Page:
Who do you want to be in a crisis? Discover resilience strategies from Elite Special Forces

Updated: 3 days ago

Learning terms: Visualization, Diaphragmatic breathing, Self-talk, Goal setting


During high-stress situations, do you want to be the person that everyone can rely on?

In every crisis, we need a person to turn to for strength. Whether it’s the death of a family member, a house fire, a violent assault, or a natural disaster, it will be less of a crisis if there is someone there to manage the situation.

For insight, we can look to the special forces operators, who are trained in some of the world's most advanced resilience initiatives due to the alarming rates of PTSD, suicide, and other effects of traumatic stress among warfighters.


In a crisis, we go through several phases of emotional processing; shock, reaction, processing, and reorientation. Humans are psychologically diverse, meaning we respond to situations differently, but typically the shock phase, if not controlled, can lead to more problems.



This affects our ability to perform under stress, because the sympathetic nervous system arousal kicks your heart rate into overdrive, sends more blood to your skeletal muscles to make ready, your adrenal glands release norepinephrine and epinephrine which flood through your bloodstream to stimulate your system in areas you need to act, and overall, these responses work together to prepare you for ideal situation performance.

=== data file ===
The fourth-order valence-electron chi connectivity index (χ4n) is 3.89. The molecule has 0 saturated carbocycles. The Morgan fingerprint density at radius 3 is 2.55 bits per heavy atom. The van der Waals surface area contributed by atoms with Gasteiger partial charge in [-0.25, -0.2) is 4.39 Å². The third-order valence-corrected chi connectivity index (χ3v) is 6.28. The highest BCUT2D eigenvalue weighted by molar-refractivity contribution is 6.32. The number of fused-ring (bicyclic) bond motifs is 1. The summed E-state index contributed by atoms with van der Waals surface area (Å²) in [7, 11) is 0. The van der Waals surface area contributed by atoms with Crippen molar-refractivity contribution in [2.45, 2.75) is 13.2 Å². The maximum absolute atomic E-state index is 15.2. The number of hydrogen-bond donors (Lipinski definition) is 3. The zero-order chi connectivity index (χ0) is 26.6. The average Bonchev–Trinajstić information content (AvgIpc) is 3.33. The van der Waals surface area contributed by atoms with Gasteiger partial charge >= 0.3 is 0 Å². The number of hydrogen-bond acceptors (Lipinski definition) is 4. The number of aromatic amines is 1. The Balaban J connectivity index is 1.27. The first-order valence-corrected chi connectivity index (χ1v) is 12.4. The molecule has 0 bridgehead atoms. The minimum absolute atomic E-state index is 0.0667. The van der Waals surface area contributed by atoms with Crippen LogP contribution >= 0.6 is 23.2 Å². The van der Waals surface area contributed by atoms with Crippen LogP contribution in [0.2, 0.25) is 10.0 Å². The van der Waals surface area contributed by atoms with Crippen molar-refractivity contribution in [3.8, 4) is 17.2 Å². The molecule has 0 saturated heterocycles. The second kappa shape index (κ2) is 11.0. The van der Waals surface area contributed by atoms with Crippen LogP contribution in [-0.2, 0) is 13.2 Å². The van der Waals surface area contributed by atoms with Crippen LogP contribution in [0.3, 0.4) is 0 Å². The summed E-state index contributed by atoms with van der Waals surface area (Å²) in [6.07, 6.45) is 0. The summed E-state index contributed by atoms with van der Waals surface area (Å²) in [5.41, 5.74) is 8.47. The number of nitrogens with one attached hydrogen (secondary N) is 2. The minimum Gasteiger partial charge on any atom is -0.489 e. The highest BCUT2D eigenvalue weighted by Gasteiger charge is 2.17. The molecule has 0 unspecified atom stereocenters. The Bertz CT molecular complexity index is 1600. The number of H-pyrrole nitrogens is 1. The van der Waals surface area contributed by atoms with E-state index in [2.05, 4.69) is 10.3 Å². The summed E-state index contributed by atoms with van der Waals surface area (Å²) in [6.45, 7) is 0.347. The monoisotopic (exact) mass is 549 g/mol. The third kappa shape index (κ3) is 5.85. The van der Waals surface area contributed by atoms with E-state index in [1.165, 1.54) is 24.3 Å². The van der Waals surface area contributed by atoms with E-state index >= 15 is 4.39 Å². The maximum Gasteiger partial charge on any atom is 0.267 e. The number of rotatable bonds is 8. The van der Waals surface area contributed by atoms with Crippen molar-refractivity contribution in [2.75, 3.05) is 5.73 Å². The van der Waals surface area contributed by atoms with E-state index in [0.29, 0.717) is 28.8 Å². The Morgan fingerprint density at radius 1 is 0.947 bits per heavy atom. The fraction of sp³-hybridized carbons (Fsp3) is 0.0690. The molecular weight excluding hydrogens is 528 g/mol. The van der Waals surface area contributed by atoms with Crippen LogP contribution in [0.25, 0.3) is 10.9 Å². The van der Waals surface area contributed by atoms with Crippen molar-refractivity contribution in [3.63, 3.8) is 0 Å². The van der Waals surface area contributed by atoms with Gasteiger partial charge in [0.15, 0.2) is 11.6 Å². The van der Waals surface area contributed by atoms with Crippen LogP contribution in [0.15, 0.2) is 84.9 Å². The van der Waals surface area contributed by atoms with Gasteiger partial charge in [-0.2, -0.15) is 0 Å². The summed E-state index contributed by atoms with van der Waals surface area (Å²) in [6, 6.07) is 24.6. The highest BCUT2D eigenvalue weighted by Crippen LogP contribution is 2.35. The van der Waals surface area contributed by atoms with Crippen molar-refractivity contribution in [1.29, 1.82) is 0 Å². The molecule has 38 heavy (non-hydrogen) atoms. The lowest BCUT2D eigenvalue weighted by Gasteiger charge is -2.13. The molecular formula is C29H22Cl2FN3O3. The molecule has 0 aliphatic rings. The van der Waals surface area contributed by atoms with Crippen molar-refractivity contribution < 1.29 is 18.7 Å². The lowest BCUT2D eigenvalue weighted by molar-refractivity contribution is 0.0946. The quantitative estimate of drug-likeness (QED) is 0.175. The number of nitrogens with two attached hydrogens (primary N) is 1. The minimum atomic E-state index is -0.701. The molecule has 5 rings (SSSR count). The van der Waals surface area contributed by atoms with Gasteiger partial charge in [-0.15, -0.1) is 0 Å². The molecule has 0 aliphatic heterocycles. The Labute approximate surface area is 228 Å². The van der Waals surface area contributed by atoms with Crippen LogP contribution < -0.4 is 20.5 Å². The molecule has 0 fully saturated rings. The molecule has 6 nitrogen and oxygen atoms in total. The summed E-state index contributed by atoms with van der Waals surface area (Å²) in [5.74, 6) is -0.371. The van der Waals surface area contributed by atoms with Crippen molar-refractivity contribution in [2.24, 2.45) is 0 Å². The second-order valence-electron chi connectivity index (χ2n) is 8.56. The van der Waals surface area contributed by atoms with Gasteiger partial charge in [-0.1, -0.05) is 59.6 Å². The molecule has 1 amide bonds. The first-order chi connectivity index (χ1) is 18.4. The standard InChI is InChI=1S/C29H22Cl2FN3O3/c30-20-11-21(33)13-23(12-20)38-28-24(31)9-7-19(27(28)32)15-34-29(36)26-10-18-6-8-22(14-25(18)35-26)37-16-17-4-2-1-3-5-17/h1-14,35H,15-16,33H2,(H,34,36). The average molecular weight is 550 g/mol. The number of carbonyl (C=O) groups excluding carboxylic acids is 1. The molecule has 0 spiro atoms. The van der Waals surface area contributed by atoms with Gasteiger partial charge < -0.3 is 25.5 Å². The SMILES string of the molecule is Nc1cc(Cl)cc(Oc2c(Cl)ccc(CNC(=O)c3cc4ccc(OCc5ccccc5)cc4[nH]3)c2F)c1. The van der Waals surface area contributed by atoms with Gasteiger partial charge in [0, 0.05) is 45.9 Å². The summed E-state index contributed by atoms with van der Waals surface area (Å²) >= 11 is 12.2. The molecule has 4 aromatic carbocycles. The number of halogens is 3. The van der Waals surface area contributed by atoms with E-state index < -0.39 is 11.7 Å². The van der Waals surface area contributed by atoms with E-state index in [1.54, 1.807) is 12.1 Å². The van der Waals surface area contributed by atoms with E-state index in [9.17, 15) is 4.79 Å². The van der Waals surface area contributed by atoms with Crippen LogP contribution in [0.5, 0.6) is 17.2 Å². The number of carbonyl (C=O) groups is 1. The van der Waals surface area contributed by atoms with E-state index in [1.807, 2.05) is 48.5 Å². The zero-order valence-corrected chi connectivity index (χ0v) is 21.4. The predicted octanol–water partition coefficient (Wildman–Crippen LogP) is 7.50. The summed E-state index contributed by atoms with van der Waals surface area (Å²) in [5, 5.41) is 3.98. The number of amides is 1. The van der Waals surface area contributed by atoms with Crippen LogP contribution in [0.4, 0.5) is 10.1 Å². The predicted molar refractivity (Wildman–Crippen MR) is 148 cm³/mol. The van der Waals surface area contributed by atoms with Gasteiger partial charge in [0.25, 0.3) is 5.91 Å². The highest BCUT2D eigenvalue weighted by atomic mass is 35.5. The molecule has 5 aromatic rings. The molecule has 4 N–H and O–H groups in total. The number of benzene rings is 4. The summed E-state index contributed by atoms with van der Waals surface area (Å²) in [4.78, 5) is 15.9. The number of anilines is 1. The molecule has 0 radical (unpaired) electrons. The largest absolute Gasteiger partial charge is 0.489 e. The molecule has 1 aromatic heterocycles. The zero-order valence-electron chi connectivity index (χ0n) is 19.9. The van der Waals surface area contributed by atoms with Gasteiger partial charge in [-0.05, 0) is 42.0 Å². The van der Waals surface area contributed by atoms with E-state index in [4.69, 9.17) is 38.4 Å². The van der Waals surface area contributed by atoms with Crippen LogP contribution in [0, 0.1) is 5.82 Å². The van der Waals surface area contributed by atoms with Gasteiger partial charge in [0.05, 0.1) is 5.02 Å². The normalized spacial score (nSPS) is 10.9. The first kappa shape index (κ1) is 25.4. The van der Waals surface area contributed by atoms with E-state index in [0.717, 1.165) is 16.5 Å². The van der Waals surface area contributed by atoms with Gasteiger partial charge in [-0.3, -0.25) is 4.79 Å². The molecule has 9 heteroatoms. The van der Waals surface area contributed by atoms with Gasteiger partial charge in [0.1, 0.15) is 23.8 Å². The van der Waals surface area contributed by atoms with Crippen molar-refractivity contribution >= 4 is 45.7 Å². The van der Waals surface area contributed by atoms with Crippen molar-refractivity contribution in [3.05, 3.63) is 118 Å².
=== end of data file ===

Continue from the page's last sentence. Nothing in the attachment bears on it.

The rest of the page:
But there’s a catch, the stress effect on human performance operates in a U-shaped curve, known as the Yerkes-Dodson law. In other words, increasing stress causes an improvement in performance until it reaches the optimal performance zone, there begins the decline of performance because of fatigue or over-arousal.



With the appropriate motivation and training, individuals can learn to maintain or even improve their performance beyond their optimal stress level. This is known as stress inoculation training, and in the world of special operation units, it has long been of value.


These methods are investigated to help warfighters regulate their autonomic nervous system and usually include physical components (i.e., breathwork) and cognitive components (i.e., self-talk and visualization)


For many of us, it is unlikely that we are going to face these situations often, but when we do, the lack of mental toughness and readiness may cause us to panic, shutdown, or even deny the reality of the situation. This can often be the difference between life and death, hence why special forces units around the world commission operational psychologists to create strategies that increase resilience in the face of adversity.

One paper reported that while negative life events reduce feelings of happiness, they also likely to increase life meaning. But what does this have to do with resilience?